Summary:ASTERISK-08627: Installer Static IP check 'fails' valid IP.
Reporter:Simon Wood (mungewell)Labels:
Date Opened:2007-01-20 23:48:36.000-0600Date Closed:2007-01-22 11:05:18.000-0600
Versions:Frequency of
whilst installing *NOW 1.4beta2 I attempted to set a static IP of

This was reported as an invalid IP, which it isn't.

Changing IP to allowed install to continue.
Comments:By: mhardeman (mhardeman) 2007-01-22 00:09:21.000-0600

This issue is so bizarre I wanted to comment :-)

Out of morbid curiosity, does anyone actually ever assign .0's as an endpoint IP address?

While I recognize that the particular IP and netmask combination mentioned in the description is technically valid, it would certainly preclude the later use of class C style subnetting of the 10.* space and would prohibit addressing IPs in the 10.38.39.* network in an "extruded subnet" sense.

Further, it occurs to me that no one giving any real thought to the matter really ever wants to have an IP broadcast domain as large as an entire class A space.

If you have need of a private IP space as large as that, chances are that it spans many sites and there are many routers involved.  A broadcast domain that large just makes no sense and I suspect would scale rather miserably, next to other options.

Of course, in time, you would discover this.

The neat part is, with the advent of modern managed switches and nice routers, there would be an easy fix -- properly subnetting at some point in the future...

Until...  You guessed it...  (Or perhaps not)

You discover that you have clients that prohibit you from breaking up the space into nice boundaries.  (This is not entirely true, as you could go to larger blocks than a /24 and still have that .0 abomination be valid -- but lets be real here -- that's sort of ridiculous.)

While I agree that a strict interpretation of the rules of classless IP addressing may allow for IP stations with .0 addresses in some cases, the practice seems quite uncommon and almost always represents a serious network design mistake.  (Some exceptions, but really rare cases.)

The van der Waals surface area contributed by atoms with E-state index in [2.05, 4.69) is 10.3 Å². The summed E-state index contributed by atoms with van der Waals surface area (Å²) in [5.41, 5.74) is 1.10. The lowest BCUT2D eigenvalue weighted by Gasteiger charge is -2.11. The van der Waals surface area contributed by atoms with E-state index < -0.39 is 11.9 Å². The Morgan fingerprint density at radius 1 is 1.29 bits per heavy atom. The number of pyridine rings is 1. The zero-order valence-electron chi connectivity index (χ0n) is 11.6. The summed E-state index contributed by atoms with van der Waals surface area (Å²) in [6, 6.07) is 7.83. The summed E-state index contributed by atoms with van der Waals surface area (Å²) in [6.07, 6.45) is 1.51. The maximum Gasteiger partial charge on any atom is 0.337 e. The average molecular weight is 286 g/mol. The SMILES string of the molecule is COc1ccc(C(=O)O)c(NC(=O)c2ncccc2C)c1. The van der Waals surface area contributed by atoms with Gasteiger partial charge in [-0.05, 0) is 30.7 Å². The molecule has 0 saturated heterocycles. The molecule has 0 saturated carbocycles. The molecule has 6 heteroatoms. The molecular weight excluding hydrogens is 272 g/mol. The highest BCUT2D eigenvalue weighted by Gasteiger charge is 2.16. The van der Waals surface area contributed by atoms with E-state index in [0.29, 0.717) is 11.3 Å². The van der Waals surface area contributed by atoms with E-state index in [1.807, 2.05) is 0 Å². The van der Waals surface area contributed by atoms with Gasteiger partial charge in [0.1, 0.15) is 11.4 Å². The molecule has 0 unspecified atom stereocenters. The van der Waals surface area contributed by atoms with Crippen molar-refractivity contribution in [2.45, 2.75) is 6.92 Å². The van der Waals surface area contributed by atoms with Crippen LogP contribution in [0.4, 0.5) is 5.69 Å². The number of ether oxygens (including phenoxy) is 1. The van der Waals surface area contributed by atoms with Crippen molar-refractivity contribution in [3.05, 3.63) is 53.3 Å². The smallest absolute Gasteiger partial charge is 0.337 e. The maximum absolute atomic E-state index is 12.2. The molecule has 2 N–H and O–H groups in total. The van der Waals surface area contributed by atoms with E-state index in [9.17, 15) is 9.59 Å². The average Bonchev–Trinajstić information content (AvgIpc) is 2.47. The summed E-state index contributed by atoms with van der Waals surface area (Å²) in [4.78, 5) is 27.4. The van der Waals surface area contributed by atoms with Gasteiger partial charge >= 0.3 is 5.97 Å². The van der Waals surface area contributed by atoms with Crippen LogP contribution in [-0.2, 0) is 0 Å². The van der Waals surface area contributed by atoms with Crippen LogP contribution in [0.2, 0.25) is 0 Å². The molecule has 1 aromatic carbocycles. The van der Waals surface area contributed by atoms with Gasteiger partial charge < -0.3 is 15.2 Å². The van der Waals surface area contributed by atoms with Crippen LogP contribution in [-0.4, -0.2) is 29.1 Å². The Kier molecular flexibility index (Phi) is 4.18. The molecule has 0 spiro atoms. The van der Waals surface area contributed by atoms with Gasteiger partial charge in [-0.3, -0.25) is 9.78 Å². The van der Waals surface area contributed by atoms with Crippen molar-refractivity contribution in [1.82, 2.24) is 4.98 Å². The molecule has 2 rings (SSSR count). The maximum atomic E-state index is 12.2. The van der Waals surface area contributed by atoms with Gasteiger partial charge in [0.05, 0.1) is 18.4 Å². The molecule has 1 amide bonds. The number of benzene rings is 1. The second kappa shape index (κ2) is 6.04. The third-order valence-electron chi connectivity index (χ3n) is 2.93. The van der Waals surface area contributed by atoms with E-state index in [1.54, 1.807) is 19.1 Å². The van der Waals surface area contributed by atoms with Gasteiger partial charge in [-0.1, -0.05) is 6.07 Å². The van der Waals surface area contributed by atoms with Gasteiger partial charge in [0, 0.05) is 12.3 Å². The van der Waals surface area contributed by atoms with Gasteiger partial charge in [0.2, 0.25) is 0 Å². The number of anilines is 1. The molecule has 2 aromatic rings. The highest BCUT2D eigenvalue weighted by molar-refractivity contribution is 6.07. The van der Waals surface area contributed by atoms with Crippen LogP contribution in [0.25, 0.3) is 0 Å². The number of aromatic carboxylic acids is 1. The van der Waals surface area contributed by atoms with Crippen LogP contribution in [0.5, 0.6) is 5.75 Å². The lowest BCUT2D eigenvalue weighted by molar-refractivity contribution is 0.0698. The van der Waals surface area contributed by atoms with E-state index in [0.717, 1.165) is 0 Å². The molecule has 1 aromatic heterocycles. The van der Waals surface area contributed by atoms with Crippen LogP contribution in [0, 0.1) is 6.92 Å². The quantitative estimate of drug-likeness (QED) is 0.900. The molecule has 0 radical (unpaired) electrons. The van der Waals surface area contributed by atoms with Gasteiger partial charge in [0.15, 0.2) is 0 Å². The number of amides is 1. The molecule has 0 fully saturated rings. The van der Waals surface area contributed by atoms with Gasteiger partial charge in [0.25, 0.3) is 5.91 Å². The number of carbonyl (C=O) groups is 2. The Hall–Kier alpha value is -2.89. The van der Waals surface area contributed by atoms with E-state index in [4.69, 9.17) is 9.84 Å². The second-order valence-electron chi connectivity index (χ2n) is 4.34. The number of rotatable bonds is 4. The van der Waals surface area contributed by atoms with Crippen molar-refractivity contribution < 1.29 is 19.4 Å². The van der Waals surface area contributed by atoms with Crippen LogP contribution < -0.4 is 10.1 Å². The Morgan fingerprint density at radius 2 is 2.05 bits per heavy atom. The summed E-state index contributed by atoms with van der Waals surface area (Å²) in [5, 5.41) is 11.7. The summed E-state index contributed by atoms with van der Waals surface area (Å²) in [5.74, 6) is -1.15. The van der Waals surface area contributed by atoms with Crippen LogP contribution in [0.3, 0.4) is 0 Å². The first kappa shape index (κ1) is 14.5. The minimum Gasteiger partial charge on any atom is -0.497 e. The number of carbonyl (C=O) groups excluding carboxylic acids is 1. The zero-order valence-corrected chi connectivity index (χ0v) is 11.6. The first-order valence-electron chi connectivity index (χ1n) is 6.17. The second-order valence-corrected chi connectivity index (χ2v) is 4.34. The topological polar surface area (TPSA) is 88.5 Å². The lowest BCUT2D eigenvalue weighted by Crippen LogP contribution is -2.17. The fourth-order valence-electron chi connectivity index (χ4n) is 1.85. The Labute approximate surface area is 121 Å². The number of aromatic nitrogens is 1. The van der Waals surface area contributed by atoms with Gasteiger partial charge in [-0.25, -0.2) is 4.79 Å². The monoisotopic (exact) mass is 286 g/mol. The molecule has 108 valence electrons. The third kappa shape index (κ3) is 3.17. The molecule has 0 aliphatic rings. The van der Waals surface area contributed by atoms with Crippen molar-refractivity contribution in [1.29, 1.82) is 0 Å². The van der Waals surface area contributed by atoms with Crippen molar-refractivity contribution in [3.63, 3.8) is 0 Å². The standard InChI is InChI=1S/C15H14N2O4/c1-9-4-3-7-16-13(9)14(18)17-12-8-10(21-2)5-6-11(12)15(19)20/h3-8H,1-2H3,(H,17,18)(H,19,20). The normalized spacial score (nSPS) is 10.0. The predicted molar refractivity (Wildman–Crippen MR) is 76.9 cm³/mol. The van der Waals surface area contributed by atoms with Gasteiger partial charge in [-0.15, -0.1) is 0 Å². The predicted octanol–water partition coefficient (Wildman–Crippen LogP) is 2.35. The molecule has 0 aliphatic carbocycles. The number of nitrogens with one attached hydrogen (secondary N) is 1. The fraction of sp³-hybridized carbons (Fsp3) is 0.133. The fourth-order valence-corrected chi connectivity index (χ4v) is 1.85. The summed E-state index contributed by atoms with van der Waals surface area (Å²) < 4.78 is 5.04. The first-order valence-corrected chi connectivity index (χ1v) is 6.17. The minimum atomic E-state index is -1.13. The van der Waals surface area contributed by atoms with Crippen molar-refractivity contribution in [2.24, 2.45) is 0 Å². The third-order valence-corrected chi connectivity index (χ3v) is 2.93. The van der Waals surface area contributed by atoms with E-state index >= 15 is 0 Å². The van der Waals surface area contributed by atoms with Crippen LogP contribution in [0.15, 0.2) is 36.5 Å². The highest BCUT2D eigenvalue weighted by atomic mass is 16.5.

That said, perhaps the "kindest" behavior of any IP application is to act with extreme prejudice toward such blasphemous indifference to IP addressing as preached by the original IP addressing gods.

My vote (for all that it's worth: i.e. not much) is that any IP address ending in .0 (or .255 for that matter) is unfit for use by an IP endpoint and that the user should in fact receive an especially chastising error message to discourage further perverse behavior.

LOL, please forgive this (I hope you all realize) terribly tongue-in-cheek post.  I just have a special hatred for ISPs and other network infrastructure types who would have us believe that .0 and .255 are OK for use now (in large block cases) when in fact so many legacy applications fail to properly handle the case.  And also certain cable providers who wheel-and-deal to get previously bogon listed IP space allocated to them.  *sigh* slews of firewall updates...

Seriously though - in a world of so many legacy devices and so much legacy code held over (especially in embedded devices -- think IP phones with questionable IP stacks: looking at you, c15c0) -- one would probably think that it is especially improper to install a machine delegated to a SERVER role with a .0.

By: James Lyons (james) 2007-01-22 11:05:18.000-0600